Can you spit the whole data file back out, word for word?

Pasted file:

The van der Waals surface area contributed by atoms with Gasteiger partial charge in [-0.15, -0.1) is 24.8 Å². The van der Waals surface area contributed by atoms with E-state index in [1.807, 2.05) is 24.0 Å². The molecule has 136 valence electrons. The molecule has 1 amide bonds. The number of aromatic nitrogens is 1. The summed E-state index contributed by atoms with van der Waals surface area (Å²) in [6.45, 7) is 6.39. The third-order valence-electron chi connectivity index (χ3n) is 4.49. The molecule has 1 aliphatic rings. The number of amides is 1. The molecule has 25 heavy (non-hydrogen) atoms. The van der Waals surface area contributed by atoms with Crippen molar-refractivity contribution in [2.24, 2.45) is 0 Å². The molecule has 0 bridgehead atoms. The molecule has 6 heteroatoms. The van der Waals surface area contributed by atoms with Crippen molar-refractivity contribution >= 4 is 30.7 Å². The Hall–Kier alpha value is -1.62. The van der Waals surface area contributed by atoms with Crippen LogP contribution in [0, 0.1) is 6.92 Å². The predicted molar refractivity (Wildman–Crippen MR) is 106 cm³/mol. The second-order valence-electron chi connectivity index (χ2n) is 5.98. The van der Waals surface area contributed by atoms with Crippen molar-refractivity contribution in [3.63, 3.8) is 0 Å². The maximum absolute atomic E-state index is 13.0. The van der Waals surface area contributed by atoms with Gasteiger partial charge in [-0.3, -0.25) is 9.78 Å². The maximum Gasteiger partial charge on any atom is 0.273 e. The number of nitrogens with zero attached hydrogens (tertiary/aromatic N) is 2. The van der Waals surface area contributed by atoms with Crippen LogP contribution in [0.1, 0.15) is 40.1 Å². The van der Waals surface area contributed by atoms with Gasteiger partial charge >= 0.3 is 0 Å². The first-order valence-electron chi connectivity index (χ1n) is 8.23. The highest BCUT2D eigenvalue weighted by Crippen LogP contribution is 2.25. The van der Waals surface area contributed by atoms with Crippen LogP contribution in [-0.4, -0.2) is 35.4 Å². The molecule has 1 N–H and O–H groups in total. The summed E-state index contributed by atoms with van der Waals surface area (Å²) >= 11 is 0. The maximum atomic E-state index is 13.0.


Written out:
The van der Waals surface area contributed by atoms with Gasteiger partial charge in [-0.15, -0.1) is 24.8 Å². The van der Waals surface area contributed by atoms with E-state index in [1.807, 2.05) is 24.0 Å². The molecule has 136 valence electrons. The molecule has 1 amide bonds. The number of aromatic nitrogens is 1. The summed E-state index contributed by atoms with van der Waals surface area (Å²) in [6.45, 7) is 6.39. The third-order valence-electron chi connectivity index (χ3n) is 4.49. The molecule has 1 aliphatic rings. The number of amides is 1. The molecule has 25 heavy (non-hydrogen) atoms. The van der Waals surface area contributed by atoms with Crippen molar-refractivity contribution in [2.24, 2.45) is 0 Å². The molecule has 0 bridgehead atoms. The molecule has 6 heteroatoms. The van der Waals surface area contributed by atoms with Crippen molar-refractivity contribution >= 4 is 30.7 Å². The Hall–Kier alpha value is -1.62. The van der Waals surface area contributed by atoms with Crippen LogP contribution in [0, 0.1) is 6.92 Å². The predicted molar refractivity (Wildman–Crippen MR) is 106 cm³/mol. The second-order valence-electron chi connectivity index (χ2n) is 5.98. The van der Waals surface area contributed by atoms with Crippen molar-refractivity contribution in [3.63, 3.8) is 0 Å². The maximum absolute atomic E-state index is 13.0. The van der Waals surface area contributed by atoms with Gasteiger partial charge in [-0.3, -0.25) is 9.78 Å². The maximum Gasteiger partial charge on any atom is 0.273 e. The number of nitrogens with zero attached hydrogens (tertiary/aromatic N) is 2. The van der Waals surface area contributed by atoms with Crippen LogP contribution in [0.1, 0.15) is 40.1 Å². The van der Waals surface area contributed by atoms with Gasteiger partial charge >= 0.3 is 0 Å². The first-order valence-electron chi connectivity index (χ1n) is 8.23. The highest BCUT2D eigenvalue weighted by Crippen LogP contribution is 2.25. The van der Waals surface area contributed by atoms with Crippen LogP contribution in [-0.4, -0.2) is 35.4 Å². The molecule has 1 N–H and O–H groups in total. The summed E-state index contributed by atoms with van der Waals surface area (Å²) >= 11 is 0. The maximum atomic E-state index is 13.0.